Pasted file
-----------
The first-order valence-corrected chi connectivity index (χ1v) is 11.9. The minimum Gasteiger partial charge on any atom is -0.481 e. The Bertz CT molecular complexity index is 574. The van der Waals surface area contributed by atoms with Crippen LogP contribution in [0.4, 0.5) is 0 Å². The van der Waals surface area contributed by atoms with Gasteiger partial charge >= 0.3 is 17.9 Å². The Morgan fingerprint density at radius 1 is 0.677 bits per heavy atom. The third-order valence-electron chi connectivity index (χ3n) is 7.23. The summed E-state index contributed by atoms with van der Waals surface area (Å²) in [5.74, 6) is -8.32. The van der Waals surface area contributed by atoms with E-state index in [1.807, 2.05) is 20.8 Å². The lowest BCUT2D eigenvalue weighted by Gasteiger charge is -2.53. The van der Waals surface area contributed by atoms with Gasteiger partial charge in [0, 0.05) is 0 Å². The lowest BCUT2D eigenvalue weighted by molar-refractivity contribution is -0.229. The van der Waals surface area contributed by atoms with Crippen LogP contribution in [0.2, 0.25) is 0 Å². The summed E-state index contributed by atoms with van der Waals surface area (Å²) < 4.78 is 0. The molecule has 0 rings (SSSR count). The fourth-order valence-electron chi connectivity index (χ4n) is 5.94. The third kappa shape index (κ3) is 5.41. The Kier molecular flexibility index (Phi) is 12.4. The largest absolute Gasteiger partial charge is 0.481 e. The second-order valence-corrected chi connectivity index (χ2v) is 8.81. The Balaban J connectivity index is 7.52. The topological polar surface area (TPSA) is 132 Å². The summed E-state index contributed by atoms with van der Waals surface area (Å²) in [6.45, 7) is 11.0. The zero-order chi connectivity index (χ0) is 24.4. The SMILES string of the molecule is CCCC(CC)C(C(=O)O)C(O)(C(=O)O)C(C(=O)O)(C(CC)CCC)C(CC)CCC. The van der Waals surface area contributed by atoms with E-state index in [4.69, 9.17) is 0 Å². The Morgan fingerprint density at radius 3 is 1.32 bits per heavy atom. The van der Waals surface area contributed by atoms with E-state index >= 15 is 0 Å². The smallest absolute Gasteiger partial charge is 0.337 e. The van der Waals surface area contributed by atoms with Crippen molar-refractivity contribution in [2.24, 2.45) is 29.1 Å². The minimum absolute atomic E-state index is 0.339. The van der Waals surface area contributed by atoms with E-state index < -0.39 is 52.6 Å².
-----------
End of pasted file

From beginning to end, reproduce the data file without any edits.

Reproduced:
The first-order valence-corrected chi connectivity index (χ1v) is 11.9. The minimum Gasteiger partial charge on any atom is -0.481 e. The Bertz CT molecular complexity index is 574. The van der Waals surface area contributed by atoms with Crippen LogP contribution in [0.4, 0.5) is 0 Å². The van der Waals surface area contributed by atoms with Gasteiger partial charge >= 0.3 is 17.9 Å². The Morgan fingerprint density at radius 1 is 0.677 bits per heavy atom. The third-order valence-electron chi connectivity index (χ3n) is 7.23. The summed E-state index contributed by atoms with van der Waals surface area (Å²) in [5.74, 6) is -8.32. The van der Waals surface area contributed by atoms with E-state index in [1.807, 2.05) is 20.8 Å². The lowest BCUT2D eigenvalue weighted by Gasteiger charge is -2.53. The van der Waals surface area contributed by atoms with Gasteiger partial charge in [0, 0.05) is 0 Å². The lowest BCUT2D eigenvalue weighted by molar-refractivity contribution is -0.229. The van der Waals surface area contributed by atoms with Crippen LogP contribution in [0.2, 0.25) is 0 Å². The summed E-state index contributed by atoms with van der Waals surface area (Å²) < 4.78 is 0. The molecule has 0 rings (SSSR count). The fourth-order valence-electron chi connectivity index (χ4n) is 5.94. The third kappa shape index (κ3) is 5.41. The Kier molecular flexibility index (Phi) is 12.4. The largest absolute Gasteiger partial charge is 0.481 e. The second-order valence-corrected chi connectivity index (χ2v) is 8.81. The Balaban J connectivity index is 7.52. The topological polar surface area (TPSA) is 132 Å². The summed E-state index contributed by atoms with van der Waals surface area (Å²) in [6.45, 7) is 11.0. The zero-order chi connectivity index (χ0) is 24.4. The SMILES string of the molecule is CCCC(CC)C(C(=O)O)C(O)(C(=O)O)C(C(=O)O)(C(CC)CCC)C(CC)CCC. The van der Waals surface area contributed by atoms with E-state index in [4.69, 9.17) is 0 Å². The Morgan fingerprint density at radius 3 is 1.32 bits per heavy atom. The van der Waals surface area contributed by atoms with E-state index >= 15 is 0 Å². The smallest absolute Gasteiger partial charge is 0.337 e. The van der Waals surface area contributed by atoms with Crippen molar-refractivity contribution in [2.24, 2.45) is 29.1 Å². The minimum absolute atomic E-state index is 0.339. The van der Waals surface area contributed by atoms with E-state index < -0.39 is 52.6 Å².